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Learn How to File a Credit Dispute

 A Guest Post from my friends at Consumer Law QA

If you have ever been asked to pay for a credit report, then you probably didn’t realize that the Fair Credit Reporting Act (FCRA) demands that all of the 3 nationwide consumer reporting companies, which are Experian, Equifax and Trans Union, are obliged to provide you with a copy of your credit report free of charge. You can request your free credit report at Annualcreditreport.com.

This report is only issued if you request it and it should be provided once in a 12-month period. If you require further credit reports within the same 12-month period then you will be asked to pay. The FCRA prioritizes the privacy and accuracy of any information held by the consumer reporting companies. The Federal Trade Commission (FTC) has the job of enforcing the FCRA requirements. If you have a credit dispute leveled at one of these companies, then you should compile a credit dispute letter, which is your legal right. You may download a credit dispute letter sample here.

A credit report should include personal information about yourself, such as your place of residence, the method you use to pay your bills, if you have ever been sued and if you have ever filed for bankruptcy. Your credit worthiness is also included in the report, through providing information about how much available credit you have and your present debt situation. The approved reporting companies are allowed to sell the information provided in your report to insurers, creditors, employers, and any other businesses that may use it to assess any applications you have made for credit, employment, or, for example, renting a house.

It is vital to you that all information is correct, particularly if a potential employer, an insurance provider or the owner of a property you wish to rent requests the information. If some information is incorrect then you are entitled to lodge a credit report dispute to the reporting company concerned by using a credit dispute letter. Sometimes, there are old debts remaining on your credit report.

Usually, there is no need to do anything to erase repaid debts from your credit report, as these should be deleted automatically from the credit report. However, if outdated accounts still remain, you can make use of the credit report dispute process to ensure they are removed.

In the credit dispute letter you should write down what information you have found to be inaccurate in the report and why it is not accurate. You should then ask the credit reporting agencies to investigate the matter and delete or amend the disputed information as soon as possible. If you have any documents to prove your situation, then you should make copies and include them with the letter. A list of these should be written at the bottom of the letter, so the person who opens it will be able to account for the enclosures. Never send originals, as it is far too stressful worrying if they will ever be returned.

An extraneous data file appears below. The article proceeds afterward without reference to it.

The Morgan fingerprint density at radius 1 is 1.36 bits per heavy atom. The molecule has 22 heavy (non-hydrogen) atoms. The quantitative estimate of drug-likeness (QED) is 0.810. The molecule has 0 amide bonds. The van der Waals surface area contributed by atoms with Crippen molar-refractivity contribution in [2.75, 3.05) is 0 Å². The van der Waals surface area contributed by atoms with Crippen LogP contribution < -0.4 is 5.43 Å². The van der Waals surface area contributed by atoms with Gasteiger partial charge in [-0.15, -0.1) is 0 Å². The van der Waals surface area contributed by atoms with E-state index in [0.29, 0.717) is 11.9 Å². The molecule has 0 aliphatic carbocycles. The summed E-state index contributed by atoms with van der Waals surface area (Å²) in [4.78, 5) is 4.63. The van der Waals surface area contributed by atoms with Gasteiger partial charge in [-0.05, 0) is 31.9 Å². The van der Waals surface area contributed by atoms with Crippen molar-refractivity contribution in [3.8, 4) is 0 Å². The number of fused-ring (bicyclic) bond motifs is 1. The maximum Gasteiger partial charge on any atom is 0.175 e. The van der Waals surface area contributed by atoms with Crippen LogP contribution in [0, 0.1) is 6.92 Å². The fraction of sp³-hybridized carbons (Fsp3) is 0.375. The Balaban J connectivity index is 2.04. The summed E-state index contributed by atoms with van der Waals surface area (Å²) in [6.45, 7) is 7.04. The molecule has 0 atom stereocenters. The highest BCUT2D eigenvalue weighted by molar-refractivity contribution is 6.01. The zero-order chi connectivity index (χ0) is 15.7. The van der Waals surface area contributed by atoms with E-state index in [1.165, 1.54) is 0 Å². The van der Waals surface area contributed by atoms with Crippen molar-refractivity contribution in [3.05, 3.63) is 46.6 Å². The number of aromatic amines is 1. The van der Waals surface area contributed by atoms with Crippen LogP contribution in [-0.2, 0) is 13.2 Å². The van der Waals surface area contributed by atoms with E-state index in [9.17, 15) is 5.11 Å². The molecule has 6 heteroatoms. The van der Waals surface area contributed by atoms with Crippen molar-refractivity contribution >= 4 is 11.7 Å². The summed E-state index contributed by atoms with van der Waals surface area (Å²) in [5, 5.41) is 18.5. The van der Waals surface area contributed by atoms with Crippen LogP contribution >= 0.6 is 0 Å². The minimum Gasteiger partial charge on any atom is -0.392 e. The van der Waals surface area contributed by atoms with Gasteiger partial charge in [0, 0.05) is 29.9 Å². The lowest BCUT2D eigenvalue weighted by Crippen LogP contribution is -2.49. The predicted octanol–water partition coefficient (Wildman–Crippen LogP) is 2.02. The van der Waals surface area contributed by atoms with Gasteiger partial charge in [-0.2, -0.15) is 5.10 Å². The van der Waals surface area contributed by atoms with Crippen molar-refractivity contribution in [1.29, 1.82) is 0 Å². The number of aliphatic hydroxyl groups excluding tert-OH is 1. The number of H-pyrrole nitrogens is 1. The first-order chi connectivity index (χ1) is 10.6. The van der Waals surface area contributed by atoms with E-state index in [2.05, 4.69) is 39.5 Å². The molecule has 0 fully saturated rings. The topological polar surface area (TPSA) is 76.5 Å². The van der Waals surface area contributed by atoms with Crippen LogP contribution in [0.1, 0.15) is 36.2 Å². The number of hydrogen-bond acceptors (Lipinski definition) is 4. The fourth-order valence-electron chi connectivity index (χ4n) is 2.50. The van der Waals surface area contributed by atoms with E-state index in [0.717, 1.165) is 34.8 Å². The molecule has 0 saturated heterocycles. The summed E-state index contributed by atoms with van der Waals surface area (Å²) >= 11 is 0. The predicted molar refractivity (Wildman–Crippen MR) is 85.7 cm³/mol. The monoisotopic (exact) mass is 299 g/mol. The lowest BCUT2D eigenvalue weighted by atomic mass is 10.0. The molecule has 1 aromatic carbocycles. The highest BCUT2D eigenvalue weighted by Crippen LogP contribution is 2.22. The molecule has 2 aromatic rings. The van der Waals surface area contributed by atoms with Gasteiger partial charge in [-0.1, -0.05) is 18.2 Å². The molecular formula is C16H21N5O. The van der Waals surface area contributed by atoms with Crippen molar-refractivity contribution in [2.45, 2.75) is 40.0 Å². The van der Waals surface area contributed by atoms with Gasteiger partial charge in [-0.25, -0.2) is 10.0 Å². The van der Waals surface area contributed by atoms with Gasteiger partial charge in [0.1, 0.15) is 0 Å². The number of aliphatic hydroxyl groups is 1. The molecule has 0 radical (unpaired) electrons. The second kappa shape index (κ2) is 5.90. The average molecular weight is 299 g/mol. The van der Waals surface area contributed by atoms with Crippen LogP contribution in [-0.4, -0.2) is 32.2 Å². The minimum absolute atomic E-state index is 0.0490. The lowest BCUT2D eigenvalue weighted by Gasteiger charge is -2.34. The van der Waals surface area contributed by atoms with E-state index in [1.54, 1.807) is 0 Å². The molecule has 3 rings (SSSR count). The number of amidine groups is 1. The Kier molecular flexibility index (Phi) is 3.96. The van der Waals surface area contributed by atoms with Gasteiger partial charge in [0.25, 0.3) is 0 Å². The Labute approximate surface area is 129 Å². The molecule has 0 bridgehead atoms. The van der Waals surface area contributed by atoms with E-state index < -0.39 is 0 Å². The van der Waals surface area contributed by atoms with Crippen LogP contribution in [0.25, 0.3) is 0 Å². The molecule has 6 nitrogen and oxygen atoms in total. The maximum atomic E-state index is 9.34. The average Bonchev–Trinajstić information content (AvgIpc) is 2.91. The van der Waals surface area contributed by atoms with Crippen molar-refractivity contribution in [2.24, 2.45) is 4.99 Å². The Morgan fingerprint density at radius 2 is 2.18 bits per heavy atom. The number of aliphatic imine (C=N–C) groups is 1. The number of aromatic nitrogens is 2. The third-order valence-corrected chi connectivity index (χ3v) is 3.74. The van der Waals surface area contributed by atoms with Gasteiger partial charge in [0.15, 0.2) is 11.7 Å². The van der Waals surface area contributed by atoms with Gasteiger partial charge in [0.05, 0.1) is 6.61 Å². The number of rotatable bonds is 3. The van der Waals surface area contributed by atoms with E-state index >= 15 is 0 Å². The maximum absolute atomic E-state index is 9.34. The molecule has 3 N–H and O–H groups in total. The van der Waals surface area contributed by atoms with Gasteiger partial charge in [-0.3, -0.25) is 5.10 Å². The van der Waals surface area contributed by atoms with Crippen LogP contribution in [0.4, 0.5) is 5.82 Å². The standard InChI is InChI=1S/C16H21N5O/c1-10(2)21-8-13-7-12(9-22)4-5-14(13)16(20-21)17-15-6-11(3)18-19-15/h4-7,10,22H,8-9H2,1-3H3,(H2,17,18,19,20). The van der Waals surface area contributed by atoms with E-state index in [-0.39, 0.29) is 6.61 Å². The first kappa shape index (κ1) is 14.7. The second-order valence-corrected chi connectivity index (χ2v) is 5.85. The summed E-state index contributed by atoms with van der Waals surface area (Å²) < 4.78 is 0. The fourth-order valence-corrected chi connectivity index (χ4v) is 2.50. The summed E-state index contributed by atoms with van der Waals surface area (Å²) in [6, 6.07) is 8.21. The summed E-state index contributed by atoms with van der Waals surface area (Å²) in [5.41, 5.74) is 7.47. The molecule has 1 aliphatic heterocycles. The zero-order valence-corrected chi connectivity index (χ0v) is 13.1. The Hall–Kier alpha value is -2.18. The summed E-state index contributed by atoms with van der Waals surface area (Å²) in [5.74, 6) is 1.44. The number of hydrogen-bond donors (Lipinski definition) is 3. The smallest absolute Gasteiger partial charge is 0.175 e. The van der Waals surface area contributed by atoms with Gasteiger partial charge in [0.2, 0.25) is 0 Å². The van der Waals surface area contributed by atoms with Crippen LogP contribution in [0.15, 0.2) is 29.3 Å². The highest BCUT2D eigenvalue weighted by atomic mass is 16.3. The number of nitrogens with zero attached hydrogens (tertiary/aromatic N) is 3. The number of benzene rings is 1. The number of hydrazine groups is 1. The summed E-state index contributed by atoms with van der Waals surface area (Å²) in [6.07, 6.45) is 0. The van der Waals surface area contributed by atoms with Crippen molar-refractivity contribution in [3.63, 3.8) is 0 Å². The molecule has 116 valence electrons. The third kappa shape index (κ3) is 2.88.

You can also include a copy of the credit report, ticking or circling the items that have been reported incorrectly. Don’t forget to send the letter by using certified mail. Also, ask for a return receipt, so that you will know that the reporting company actually received your letter and any additional enclosures. Before mailing the credit dispute letter, make sure you have made a photocopy, so that you have a complete record of the correspondence at hand, if required.

If the furnisher (debt collector or creditor) of the information does not respond to the investigation, the item must be deleted.  But the time frame is not necessarily 30 days because the CRA may request an additional 15-days if it receives information from the consumer relevant to the investigation.

If the furnisher does not respond, the CRA must treat the information as “unverifiable,” which means that it must promptly delete the information and notify the furnisher of the deletion.  If the furnisher wants to reinsert that information, the furnisher must certify that the information is complete and accurate.  Then the CRA must notify the consumer in writing within five business days after the reinsertion. If you find it difficult to file a credit dispute on your own you should contact a consumer law lawyer to help you with it.


  • Fernando R March 8, 2013, 3:32 pm

    This is great information, I personally did not know what or how to file for a credit dispute.

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